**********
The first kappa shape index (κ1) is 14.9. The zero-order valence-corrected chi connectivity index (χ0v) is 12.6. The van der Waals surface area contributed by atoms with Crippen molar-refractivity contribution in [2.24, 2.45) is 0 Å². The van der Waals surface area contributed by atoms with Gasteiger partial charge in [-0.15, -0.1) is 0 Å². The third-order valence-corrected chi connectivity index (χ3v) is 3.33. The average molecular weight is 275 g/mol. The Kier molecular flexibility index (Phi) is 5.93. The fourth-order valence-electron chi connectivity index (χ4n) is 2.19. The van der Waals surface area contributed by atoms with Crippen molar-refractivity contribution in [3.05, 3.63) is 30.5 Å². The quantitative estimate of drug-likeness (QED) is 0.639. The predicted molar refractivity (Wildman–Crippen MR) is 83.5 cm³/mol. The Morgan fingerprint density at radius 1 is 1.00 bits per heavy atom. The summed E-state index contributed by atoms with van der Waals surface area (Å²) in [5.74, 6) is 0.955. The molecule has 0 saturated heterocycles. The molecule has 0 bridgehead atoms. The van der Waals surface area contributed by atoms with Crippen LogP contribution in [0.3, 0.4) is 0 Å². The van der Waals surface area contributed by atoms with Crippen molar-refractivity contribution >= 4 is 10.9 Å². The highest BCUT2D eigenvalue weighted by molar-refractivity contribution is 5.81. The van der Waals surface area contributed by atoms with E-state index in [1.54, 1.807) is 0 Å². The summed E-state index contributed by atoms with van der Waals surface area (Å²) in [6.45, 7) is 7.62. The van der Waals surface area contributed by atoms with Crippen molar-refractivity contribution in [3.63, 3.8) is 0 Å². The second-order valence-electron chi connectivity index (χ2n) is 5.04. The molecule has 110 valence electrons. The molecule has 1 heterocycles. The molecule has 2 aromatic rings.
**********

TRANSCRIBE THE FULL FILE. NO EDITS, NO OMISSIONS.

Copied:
The first kappa shape index (κ1) is 14.9. The zero-order valence-corrected chi connectivity index (χ0v) is 12.6. The van der Waals surface area contributed by atoms with Crippen molar-refractivity contribution in [2.24, 2.45) is 0 Å². The van der Waals surface area contributed by atoms with Gasteiger partial charge in [-0.15, -0.1) is 0 Å². The third-order valence-corrected chi connectivity index (χ3v) is 3.33. The average molecular weight is 275 g/mol. The Kier molecular flexibility index (Phi) is 5.93. The fourth-order valence-electron chi connectivity index (χ4n) is 2.19. The van der Waals surface area contributed by atoms with Crippen molar-refractivity contribution in [3.05, 3.63) is 30.5 Å². The quantitative estimate of drug-likeness (QED) is 0.639. The predicted molar refractivity (Wildman–Crippen MR) is 83.5 cm³/mol. The Morgan fingerprint density at radius 1 is 1.00 bits per heavy atom. The summed E-state index contributed by atoms with van der Waals surface area (Å²) in [5.74, 6) is 0.955. The molecule has 0 saturated heterocycles. The molecule has 0 bridgehead atoms. The van der Waals surface area contributed by atoms with Crippen LogP contribution in [0.3, 0.4) is 0 Å². The van der Waals surface area contributed by atoms with Crippen molar-refractivity contribution >= 4 is 10.9 Å². The highest BCUT2D eigenvalue weighted by molar-refractivity contribution is 5.81. The van der Waals surface area contributed by atoms with E-state index in [1.54, 1.807) is 0 Å². The summed E-state index contributed by atoms with van der Waals surface area (Å²) in [6.45, 7) is 7.62. The van der Waals surface area contributed by atoms with Crippen molar-refractivity contribution in [3.63, 3.8) is 0 Å². The second-order valence-electron chi connectivity index (χ2n) is 5.04. The molecule has 110 valence electrons. The molecule has 1 heterocycles. The molecule has 2 aromatic rings.